The old adage ‘there’s no such thing as a free lunch’ is a fairly reliable statement. But that doesn’t mean you can’t get discounts or a least some of your money back when shopping online. Cashback sites offer this very service and usually at no cost. We explain how they work and why you should consider using one.

What are cashback sites?

As the name suggests, cashback sites are a way to save money on things you buy on the web. The most popular ones in the UK are Quidco and Topcashback, the latter of which is also available in the US. Users set up a free account, into which they receive partial refunds from purchases they make online with participating sites.  

How do cashback sites work?

Cashback sites have agreements with a huge variety of websites, including the likes of Amazon, most mobile operators, travel companies, consumer technology retailers and many others, where they highlight promotions and discounts to cashback customers.

It’s a form of advertising called affiliate links and allows companies to let consumers know about products they currently have on offer. By clicking through from the cashback site to the retailer, both can track the sale and then make sure that the cashback site and customer receive the agreed amount once the final purchase is made. 

The offers vary quite a bit in their worth, from a few percent up to 10- or even 15 percent on occasion (or a fixed sum), but if you do a lot of your shopping on the web then it can be an easy way to save some money here and there.

It isn't just online shopping, though. If you register a payment card with the sites, you can also benefit from cashback when you use your card in participating retailers on the High Street.

Plus, it's worth checking if your bank itself runs cashback deals. Santander has lots of cashback offers which you can activate via its mobile app so you get the cashback when you spend in those retailers using your Santander card.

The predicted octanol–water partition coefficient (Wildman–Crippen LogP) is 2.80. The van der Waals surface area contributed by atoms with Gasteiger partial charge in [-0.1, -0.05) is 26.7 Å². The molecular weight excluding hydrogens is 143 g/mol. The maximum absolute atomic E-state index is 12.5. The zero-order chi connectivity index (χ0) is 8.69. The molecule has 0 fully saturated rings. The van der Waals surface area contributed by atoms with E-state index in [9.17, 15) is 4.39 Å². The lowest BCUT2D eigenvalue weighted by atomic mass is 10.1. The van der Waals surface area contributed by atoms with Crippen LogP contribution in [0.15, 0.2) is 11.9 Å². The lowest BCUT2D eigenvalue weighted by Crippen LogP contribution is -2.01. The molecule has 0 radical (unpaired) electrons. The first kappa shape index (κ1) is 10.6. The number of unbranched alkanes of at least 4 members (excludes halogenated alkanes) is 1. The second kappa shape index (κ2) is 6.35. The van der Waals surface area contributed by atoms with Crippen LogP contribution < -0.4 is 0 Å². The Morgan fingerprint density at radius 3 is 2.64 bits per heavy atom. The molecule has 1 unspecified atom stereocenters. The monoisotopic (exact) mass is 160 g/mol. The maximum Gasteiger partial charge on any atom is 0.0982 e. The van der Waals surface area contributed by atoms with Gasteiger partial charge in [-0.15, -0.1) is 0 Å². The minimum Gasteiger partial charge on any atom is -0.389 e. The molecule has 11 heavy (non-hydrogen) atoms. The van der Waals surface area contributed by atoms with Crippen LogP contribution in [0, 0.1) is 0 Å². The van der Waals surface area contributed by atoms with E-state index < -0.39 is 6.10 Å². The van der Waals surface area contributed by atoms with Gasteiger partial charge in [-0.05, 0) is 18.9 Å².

How do you use a cashback site? 

You’ll need to sign up to a free account first, as this will be how the site can attribute any purchases back to you and also where your cashback money will be stored. Now, whenever you want to do some shopping, visit the cashback site and explore the various sections to find what you’re after.

How cashback sites work: Quidco

For example, at the time of writing the front page of Quidco had promotions for up to £65 cashback at Currys/PC World on a range of laptops, washing machines, and other goods, H&M was offering 10 percent cashback in its 24-hour flash sale, while Argos had a promotion where you would receive a £10 voucher when you spent £100 or more.

To take advantage of any offers, click the Shop now button or whatever equivalent is shown and you’ll be taken directly to the site in question with the cashback company registering your choice. Of course, you’re not limited to the front page offers, as you’ll find a whole catalogue of other retailers affiliated with the cashback site if you explore the menus.

Once you’ve gone to the retailer you’ll continue as normal, make your purchase and await delivery. The rest happens behind the scenes, as the retailer informs the cashback site that the transaction is complete and then, usually after a few days, you should see the cashback amount appear in your account. 

Most cashback sites require that you reach a minimum amount in your account before you can withdraw the money, so treat it as a piggy bank that’s quietly accruing money in the background.

Are cashback sites safe to use?

Well-known cashback sites, including the ones mentioned above, have been around for a number of years now and are legitimate businesses that you should be confident in using. There are a few things to be aware of though, to ensure that you make the most of your money.

It’s a good rule of thumb to expect a few bumps along the way. Tracking sales can be unreliable at times, meaning that retailers or cashback sites will miss some of the times you buy things through them. That’s why it’s a good idea to regard cashback as a little chocolate on top of your cake rather than a dependable income.

Also, while the cashback terms might seem very tempting, be sure to check if you can get a better deal by shopping around. A ten percent cashback when buying a pair of boots might seem like a great deal, but if those same boots are available for 25 percent off on a rival site then that would be a much better saving. 

For the most part though, remembering to visit a cashback site before buying an expensive product or even your weekly grocery shop, can be a great way to keep a few pennies aside for a rainy day. 

You might like to also read Can smart heating save you money? for more ways to maximise your finances.